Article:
This video is ostensibly that recording, however, to my ears it sounds like the studio version from Hendrix’s Rainbow Bridge.

Finally, Simeon claims he never called his instrument The Simeon.

Simeon Coxe: Well, The Simeon, but I would never have done that.  That’s embarrassing to me to this day.  That was one of those record label things to try and promote something that really didn’t exist.  There was nothing that was The Simeon.  It changed every day.  Something broke and had to be replaced every day, or Danny or I would have a new idea, something that we added or subtracted to it.  It never was the same.  There was no way it could ever be manufactured or marketed in any way, but they had to do that as I was just kinda stuck with it.

I told him he should own it.

This is the stuff that was left out.  Hear what was left in with Silver Apples in the Echoes Podcast.

John Diliberto (((echoes)))

TimelinesCDcoverJoin the Echoes CD of the Month Club.  Erik Wøllo’s Timelines is our February CD of the Month.  You’ll get great CDs and help support Echoes at the same time.   You can do it all right here.

OR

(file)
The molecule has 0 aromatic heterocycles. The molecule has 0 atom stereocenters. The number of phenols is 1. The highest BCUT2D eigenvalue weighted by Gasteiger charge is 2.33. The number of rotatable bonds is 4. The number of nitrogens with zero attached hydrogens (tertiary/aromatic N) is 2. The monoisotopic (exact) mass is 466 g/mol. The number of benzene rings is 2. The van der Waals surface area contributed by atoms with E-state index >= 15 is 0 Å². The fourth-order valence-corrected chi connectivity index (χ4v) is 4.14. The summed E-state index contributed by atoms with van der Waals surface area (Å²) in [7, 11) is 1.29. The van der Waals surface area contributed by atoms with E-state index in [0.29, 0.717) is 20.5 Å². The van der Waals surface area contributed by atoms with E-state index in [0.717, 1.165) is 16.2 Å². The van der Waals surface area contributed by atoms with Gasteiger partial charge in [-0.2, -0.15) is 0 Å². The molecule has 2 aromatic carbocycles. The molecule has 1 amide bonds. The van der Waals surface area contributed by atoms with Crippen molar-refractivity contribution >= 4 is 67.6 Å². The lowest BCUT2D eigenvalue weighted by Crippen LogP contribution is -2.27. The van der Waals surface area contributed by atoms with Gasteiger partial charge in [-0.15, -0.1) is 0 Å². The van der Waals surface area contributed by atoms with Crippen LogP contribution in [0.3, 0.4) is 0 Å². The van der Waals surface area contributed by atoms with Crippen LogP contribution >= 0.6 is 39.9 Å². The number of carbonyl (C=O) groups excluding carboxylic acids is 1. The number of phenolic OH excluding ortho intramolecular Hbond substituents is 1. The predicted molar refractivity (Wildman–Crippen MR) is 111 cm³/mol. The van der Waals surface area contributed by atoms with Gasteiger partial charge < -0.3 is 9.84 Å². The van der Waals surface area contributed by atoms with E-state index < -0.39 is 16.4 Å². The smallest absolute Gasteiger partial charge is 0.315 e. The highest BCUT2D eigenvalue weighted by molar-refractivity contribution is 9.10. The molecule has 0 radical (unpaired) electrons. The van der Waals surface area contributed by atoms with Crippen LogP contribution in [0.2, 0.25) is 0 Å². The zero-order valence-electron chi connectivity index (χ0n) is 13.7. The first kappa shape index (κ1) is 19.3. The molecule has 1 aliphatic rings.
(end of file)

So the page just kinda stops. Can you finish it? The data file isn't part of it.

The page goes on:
Pick Up  TRANSMISSIONS:
THE ECHOES LIVING ROOM CONCERTS VOLUME 19

LRC19-250pxJoin us on Facebook where you’ll get all the Echoes news so you won’t be left behind when Dead Can Dance appear on the show, Tangerine Dream tours or Brian Eno drops a new iPad album. Or Follow us on Twitter@echoesradio.

Now you can go Mobile with Echoes On-Line. Find out how you can listen to Echoes 24/7 wherever you are on your iPhone, iPad or Droid.

buyit

Silver Apples Plucked Tonight on Echoes

February 4, 2014

Hear the story of Silver Apples tonight on Echoes

Simeon Playing in the 1960s

Simeon Playing in the 1960s

Often when we produce interview features on Echoes, a lot of great material gets left on the floor due time constraints or because they are extraneous to the central story.  That’s the case with our interview with Simeon Coxe of Silver Apples.  You can hear all about this pioneering electronic pop group on Echoes, but in brief,  Silver Apples formed in 1967 and released their eponymous debut in 1968.  They had no synthesizers or electronic keyboards, just Danny Taylor on drums and Simeon on audio oscillators controlled by telegraph switches, buttons and knobs.  They were right in the center of the psychedelic 60s, opening for many of the major acts at the time and jamming with Jimi Hendrix.   Many of Simeon’s stories were too long to make the feature or didn’t fit the narrative.   But I want to share them with you here.  You can hear the tale of Silver Apples tonight on Echoes.

Their iconic album cover was actually designed by the band:

Silver_Apples-CvrSimeon Coxe: Yeah, we cut out a silhouette of two apples, me and Danny, and a leaf, just figured, I don’t know, apples have leaves.  And made a stencil out of it and sprayed our entire hallways with it with black ink and a toothbrush.  And the record label came in and photographed that and chose one of them for the record.

Simeon says that the band broke up after they were sued by Pan American Airlines over the cover of their second album, Contact: